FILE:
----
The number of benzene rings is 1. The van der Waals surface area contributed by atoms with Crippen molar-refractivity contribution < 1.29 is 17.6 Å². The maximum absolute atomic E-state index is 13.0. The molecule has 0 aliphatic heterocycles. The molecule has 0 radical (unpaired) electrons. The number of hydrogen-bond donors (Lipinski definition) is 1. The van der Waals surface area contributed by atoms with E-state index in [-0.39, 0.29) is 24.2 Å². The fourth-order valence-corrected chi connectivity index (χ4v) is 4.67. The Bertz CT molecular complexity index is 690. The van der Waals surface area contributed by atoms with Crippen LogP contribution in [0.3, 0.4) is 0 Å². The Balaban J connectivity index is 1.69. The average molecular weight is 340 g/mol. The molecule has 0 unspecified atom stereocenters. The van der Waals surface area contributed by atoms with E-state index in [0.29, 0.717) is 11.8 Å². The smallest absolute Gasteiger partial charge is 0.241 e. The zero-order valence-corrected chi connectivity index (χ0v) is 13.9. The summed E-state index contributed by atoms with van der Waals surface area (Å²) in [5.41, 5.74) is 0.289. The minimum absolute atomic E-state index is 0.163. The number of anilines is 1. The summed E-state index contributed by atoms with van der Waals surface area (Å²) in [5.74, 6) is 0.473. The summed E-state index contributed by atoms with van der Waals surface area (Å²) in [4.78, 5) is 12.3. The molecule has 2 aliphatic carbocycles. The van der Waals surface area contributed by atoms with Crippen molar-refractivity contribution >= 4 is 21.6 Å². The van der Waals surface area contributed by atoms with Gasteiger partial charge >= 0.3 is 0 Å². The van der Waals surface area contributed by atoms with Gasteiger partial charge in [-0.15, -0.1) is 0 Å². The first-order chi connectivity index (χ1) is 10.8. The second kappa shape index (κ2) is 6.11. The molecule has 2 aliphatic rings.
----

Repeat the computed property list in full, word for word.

The number of benzene rings is 1. The van der Waals surface area contributed by atoms with Crippen molar-refractivity contribution < 1.29 is 17.6 Å². The maximum absolute atomic E-state index is 13.0. The molecule has 0 aliphatic heterocycles. The molecule has 0 radical (unpaired) electrons. The number of hydrogen-bond donors (Lipinski definition) is 1. The van der Waals surface area contributed by atoms with E-state index in [-0.39, 0.29) is 24.2 Å². The fourth-order valence-corrected chi connectivity index (χ4v) is 4.67. The Bertz CT molecular complexity index is 690. The van der Waals surface area contributed by atoms with Crippen LogP contribution in [0.3, 0.4) is 0 Å². The Balaban J connectivity index is 1.69. The average molecular weight is 340 g/mol. The molecule has 0 unspecified atom stereocenters. The van der Waals surface area contributed by atoms with E-state index in [0.29, 0.717) is 11.8 Å². The smallest absolute Gasteiger partial charge is 0.241 e. The zero-order valence-corrected chi connectivity index (χ0v) is 13.9. The summed E-state index contributed by atoms with van der Waals surface area (Å²) in [5.41, 5.74) is 0.289. The minimum absolute atomic E-state index is 0.163. The number of anilines is 1. The summed E-state index contributed by atoms with van der Waals surface area (Å²) in [5.74, 6) is 0.473. The summed E-state index contributed by atoms with van der Waals surface area (Å²) in [4.78, 5) is 12.3. The molecule has 2 aliphatic carbocycles. The van der Waals surface area contributed by atoms with Crippen molar-refractivity contribution >= 4 is 21.6 Å². The van der Waals surface area contributed by atoms with Gasteiger partial charge >= 0.3 is 0 Å². The van der Waals surface area contributed by atoms with Gasteiger partial charge in [-0.15, -0.1) is 0 Å². The first-order chi connectivity index (χ1) is 10.8. The second kappa shape index (κ2) is 6.11. The molecule has 2 aliphatic rings.